Plastic and Recycling - NTU

Report
Plastic Alternatives
The manufacture of plastics requires the use of nonrenewable materials such as petroleum and natural
gases. Many plastics are harmful to the environment as
they take years to biodegrade and can leach chemicals.
An alternative must be found.
Alternatives
Carrier Bags:• An alternative to using plastic bags would be to use reusable bags
such as cloth bags which are durable, reusable and washable so
they do not have to be thrown away and will not contribute to the
build up of waste in land fill sites.
Plastic Bottles:• An alternative to using plastic bottles would be to use glass bottles
as they do not contain BPA and are therefore better for us and
babies as glass does not leach such chemical when heated like
plastic does.
Biodegradable Plastics
•
These plastics break down when exposed to sunlight (UV), water, dampness,
bacteria, enzymes, wind abrasion and some instances rodent pest or insect
attack are also included as forms of biodegradation or environmental
degradation.
•
This degradation in some cases only works if the conditions are right for it,
i.e. at landfill and composting systems.
•
Starch powder has been used. It has mixed with a plastic as a filler to help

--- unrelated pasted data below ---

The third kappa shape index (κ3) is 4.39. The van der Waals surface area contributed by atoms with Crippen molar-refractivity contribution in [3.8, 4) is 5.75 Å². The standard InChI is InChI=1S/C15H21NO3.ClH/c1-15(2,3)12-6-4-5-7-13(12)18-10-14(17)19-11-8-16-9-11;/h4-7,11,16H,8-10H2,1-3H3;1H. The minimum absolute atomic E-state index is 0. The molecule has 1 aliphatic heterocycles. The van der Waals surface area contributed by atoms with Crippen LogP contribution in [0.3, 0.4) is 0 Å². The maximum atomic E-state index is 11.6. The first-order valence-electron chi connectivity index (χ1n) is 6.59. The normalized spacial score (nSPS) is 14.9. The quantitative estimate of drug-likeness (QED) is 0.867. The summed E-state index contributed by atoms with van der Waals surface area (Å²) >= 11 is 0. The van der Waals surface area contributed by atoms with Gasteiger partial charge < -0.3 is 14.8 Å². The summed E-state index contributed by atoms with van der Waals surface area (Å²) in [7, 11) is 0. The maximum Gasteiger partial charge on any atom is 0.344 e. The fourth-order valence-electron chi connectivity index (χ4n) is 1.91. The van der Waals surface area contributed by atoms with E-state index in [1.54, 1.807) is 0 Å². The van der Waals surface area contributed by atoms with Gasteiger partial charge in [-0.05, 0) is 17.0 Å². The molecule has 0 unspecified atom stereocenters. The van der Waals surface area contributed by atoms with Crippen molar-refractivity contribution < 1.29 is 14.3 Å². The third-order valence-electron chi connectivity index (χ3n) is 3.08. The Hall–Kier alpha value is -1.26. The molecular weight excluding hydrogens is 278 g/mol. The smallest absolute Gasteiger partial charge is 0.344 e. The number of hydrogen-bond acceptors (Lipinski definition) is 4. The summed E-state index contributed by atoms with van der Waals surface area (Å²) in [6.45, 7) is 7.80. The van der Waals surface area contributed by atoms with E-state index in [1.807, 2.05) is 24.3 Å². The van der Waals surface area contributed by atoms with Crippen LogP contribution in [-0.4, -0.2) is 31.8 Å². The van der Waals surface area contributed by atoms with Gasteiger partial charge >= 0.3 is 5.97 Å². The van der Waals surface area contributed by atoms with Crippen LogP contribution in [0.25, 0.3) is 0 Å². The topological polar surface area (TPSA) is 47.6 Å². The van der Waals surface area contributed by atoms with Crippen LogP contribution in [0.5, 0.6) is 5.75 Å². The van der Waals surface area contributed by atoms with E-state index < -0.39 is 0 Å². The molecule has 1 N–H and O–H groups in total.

it degrade more easily but it does not completely breakdown the plastic so
is not all that good for the environment as it fragments the plastic.
•
Bacteria have been genetically engineered which synthesise a completely
biodegradable plastic but they are very expensive at present.
Bags are Used, Reused and Recyclable.
2. The degradation process is triggered
by heat, UV light and/or mechanical
stress.
3. In approximately 2 years bags are
fully degraded to carbon dioxide, water
and biomass - photosynthesis begins,
trees and green plants grow!
Biodegradable Plastics
Ecoflex:• A biodegradable polyester for food packaging has been
made by a German company who specialise in chemicals
called BASF.
Oxo-biodegradable:• It is a polyolefin plastic to has metal salts added to it that
act as a catalyst.
• As long as the plastic has access to oxygen (as in a littered
state), these salts speed up degradation.
• Once degraded to a small enough particle they can interact
with biological processes to produce to water, carbon
dioxide and biomass.
• The process is shortened from hundreds of years to
months for degradation and thereafter biodegradation
depends on the micro-organisms in the environment.
Compostable Plastics
 Compostable Plastics are a new generation of plastics which
are biodegradable and compostable.
 They are derived generally from renewable raw materials like
starch (e.g. corn, potato, tapioca etc), cellulose, soy protein,
lactic acid etc.
 They are not hazardous/toxic in production and decompose
back into carbon dioxide, water, biomass etc. when
composted.
 Some compostable plastics may not be derived from
renewable materials, but instead derived made from
petroleum or made by bacteria through a process of microbial
fermentation.
Degradation of
compostable
plastics…
Compostable Plastic Resins
 Currently, there are a number of different compostable plastics
resins available in the market and the number is growing
every day.
 The most commonly used raw material for making the